I stumbled upon an article recently entitled "It's Time to Kick the Bucket List."
Apparently there's been a "national epidemic of bucket-list neurosis" of which I've been entirely (and happily and thankfully) unaware.
"Bucket lists started out as something harmless and amusing before turning into a nightmare," notes the article. "Compiling a bucket list was once the perfect way to pass the dreamy days of summer vacation. Now it’s just another form of work." — to the point, apparently, of becoming a "clinical disorder." (To be fair, these days everything can be categorized as a "clinical disorder.")
Apparently suggested bucket lists can now be found online, growing increasingly frantic: "100 places to see before you die. No, make that 1,000 places. Fifty restaurants to eat in before you die — no, 200. The Top 111 Bucket List Ideas. 329 Great Bucket List Ideas. 15,378 Top-Quality Bucket List suggestions."
But — "A bucket list is supposed to be deeply personal, the product of much internal debate and intense self-searching. It’s not supposed to be just another dumb thing you found on the Internet."
I've never had a bucket list for life. While there are many things I'd love to be able to do, see, or experience, they don't burn a hole in my heart because I haven't had a chance to cross them off a list. But maybe that's because, in general, I'm content.
The writer of the article may agree. "They [the items on the bucket list] can seem like a consolation prize for not having a satisfactory life. If you are rapidly approaching the final curtain and you still have dozens of things pending on your bucket list, it raises the question of what you were doing all that time."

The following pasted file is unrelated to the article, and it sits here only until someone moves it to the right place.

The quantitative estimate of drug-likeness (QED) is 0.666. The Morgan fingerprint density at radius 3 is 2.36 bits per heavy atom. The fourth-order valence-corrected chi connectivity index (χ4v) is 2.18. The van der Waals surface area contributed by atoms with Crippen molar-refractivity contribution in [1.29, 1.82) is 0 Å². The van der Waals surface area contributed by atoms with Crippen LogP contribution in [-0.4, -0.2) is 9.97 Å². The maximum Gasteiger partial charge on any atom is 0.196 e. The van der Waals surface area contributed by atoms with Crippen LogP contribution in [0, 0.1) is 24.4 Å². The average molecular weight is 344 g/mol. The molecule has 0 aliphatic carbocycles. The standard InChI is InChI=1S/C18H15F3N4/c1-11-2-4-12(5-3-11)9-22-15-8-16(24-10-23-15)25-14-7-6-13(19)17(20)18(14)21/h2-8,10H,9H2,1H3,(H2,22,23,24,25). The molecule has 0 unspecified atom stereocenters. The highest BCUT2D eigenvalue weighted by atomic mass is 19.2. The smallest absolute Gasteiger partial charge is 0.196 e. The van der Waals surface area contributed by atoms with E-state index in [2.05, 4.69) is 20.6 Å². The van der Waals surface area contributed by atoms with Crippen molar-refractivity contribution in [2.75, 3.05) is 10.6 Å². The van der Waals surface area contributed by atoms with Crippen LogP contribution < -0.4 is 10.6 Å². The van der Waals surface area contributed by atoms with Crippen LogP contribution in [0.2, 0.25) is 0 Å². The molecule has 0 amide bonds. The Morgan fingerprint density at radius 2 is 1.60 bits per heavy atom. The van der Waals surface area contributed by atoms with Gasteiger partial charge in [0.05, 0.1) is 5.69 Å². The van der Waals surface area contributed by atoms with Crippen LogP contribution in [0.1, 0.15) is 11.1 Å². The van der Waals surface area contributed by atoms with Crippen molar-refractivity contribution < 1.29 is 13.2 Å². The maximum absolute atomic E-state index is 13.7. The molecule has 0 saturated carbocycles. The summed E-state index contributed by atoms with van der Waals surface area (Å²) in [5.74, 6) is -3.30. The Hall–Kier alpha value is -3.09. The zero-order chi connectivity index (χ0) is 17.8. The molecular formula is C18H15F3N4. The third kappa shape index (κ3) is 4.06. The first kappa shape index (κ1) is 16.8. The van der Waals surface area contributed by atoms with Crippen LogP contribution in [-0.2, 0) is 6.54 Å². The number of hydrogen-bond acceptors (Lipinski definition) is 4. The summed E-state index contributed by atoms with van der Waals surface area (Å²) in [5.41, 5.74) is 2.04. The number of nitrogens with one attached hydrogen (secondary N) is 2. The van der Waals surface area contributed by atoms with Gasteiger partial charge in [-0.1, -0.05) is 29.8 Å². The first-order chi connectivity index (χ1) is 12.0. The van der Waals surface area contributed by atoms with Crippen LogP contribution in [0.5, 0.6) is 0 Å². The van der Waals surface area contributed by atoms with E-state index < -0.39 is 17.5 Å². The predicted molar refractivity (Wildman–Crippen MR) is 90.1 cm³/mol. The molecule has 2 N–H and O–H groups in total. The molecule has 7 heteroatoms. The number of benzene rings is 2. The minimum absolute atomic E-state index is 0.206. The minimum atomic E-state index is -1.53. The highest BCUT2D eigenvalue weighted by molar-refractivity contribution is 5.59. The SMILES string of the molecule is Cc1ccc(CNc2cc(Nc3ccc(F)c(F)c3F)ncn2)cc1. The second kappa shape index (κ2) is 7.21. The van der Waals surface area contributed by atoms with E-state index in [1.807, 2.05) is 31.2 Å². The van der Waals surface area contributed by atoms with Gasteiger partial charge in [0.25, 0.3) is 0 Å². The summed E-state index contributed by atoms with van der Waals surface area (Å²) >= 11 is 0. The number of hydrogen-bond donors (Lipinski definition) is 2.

All that time. You mean, all of life? What have Don and I been doing "all that time"? Well, we've:
• Raised and educated two phenomenal kids.
• Created a homestead farm.
• Created a woodcraft business.
• Created a writing career.
• Watched a lot of beautiful sunsets.
• Created a home-centered life so we could enjoy the kids, the farm, the woodcraft business, the writing career, and the sunsets.
• Found (or re-found) our faith.
• Honed skills we already had and learned many new ones.
• Helped create a wonderful neighborhood community.
In total, our accomplishments might seem modest. We haven't gone bungee-jumping in Madagascar or swum with man-eating sharks in the Seychelles. But our accomplishments are satisfying, and give us — as we approach our senior years — a feeling of contentment. I find that hard to beat.
The whole bucket-list thing is an example of wallowing in envy — everyone's trying to demonstrate their life has meaning. You might say it's a bucket of envy: "If I don't finish these things before my life is over, then my life has been meaningless."
"Bucket lists often become obsessive, expensive, painful," concludes the article. "They create the impression that life is not so much something to be lived and enjoyed as a series of onerous obligations to be checked off."
Neither Don nor I have ever parasailed over a volcano, climbed the Pyramids, or even seen Yellowstone (that's criminal — it's practically in our backyard). (Actually, Don informs he visited Yellowstone when he was a young boy.) But we've raised kids, milked cows, built furniture, and enjoyed dinners with friends. Life is pretty durned sweet as a result.
In talking this over with Don, he said he only ever had one item on his bucket list, a prayer he’s had for years: "God, let me live long enough to see our children grow up to be strong, competent adults." That prayer has been answered.
As I recently told my Dad, Don's and my married life did not unfold in a conventional way (i.e. work an office jobs for 30 years while living in the suburbs, then retire) — but it's been a helluva ride and it's not over yet.
Nope, no bucket list, but that's okay.